The figure for prostate cancer alone is about $3.7 billion a year. On an individual basis, that works out to $14,865 or more annually. The figure does not include other forms of prostate problems.
(For an explanation of how the use of the seated posture for waste elimination can lead to prostate problems, click here.)
The waters here are murky because it is estimated that roughly 50% of sexual dysfunction cases are merely an indication of a larger, underlying problem. However, treatment for sexual problems is big business, costing in the neighborhood of $6.7 billion a year overall. Just the cost of medications for an uninsured patient, including diagnosis, can run $5,434 per year.
Posture-Related Health Problems During Pregnancy and Childbirth
The use of sitting toilets is detrimental to all women. In the case of pregnant women, using the seated posture for waste elimination significantly increase the risk of bladder and pelvic problems.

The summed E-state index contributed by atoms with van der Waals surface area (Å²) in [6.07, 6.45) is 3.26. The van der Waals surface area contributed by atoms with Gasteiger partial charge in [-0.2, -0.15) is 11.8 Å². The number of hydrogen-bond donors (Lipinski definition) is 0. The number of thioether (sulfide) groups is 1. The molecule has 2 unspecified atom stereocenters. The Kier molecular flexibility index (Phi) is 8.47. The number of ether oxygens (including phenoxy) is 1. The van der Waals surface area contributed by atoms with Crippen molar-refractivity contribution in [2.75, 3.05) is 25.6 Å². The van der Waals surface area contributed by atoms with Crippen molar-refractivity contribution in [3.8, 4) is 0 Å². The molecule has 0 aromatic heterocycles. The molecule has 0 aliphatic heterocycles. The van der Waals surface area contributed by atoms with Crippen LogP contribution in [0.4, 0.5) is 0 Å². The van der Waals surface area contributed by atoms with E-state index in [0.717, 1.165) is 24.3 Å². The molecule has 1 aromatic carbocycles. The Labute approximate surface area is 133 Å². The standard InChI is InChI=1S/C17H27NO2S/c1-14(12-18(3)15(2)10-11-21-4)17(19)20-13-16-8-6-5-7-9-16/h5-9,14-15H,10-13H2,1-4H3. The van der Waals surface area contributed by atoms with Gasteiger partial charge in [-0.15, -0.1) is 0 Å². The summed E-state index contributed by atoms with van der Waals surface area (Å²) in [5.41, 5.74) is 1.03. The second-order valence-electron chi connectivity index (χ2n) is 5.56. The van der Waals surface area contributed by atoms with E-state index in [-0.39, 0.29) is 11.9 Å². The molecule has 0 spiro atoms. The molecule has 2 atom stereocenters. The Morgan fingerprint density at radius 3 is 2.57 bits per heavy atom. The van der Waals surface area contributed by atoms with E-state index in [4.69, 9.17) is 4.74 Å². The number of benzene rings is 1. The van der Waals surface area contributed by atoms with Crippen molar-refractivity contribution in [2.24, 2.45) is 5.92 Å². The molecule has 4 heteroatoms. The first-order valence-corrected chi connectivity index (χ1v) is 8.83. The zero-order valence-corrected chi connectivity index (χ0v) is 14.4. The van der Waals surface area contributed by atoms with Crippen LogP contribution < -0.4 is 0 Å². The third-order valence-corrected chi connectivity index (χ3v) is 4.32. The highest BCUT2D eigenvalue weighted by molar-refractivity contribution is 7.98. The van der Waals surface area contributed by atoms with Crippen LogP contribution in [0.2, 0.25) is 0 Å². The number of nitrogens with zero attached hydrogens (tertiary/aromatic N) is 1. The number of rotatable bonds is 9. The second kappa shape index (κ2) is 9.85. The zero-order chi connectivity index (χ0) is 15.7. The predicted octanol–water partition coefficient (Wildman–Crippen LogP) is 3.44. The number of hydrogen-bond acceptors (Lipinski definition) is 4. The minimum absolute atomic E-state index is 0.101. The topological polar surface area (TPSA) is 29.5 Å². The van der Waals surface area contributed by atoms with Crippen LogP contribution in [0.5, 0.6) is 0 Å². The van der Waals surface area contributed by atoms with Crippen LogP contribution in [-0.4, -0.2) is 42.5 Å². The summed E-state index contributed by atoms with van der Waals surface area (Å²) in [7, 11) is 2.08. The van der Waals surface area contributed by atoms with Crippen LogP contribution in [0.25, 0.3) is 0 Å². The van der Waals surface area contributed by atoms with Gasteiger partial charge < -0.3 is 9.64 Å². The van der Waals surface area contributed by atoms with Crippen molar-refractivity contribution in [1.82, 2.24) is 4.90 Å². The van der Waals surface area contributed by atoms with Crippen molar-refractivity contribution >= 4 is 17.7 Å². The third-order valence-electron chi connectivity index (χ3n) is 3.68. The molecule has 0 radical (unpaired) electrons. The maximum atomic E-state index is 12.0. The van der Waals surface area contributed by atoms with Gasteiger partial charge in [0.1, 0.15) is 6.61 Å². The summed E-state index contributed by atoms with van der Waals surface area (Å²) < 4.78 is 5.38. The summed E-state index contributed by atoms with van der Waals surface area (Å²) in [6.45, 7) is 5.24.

Squatting is not only the best posture for emptying the colon. It is also an ideal natural posture for childbirth.
Having babies is big business; the average costs of pregnancy and child birth can easily reach $22,438 for single, uncomplicated births. If the pregnancy and delivery come with complications, the costs go up. The need for a caesarean section due to difficulty in delivery can significantly raise the costs as well.
(For an insight into the importance of squatting posture during pregnancy, click here. And why squatting is the ideal posture for childbirth, click here.)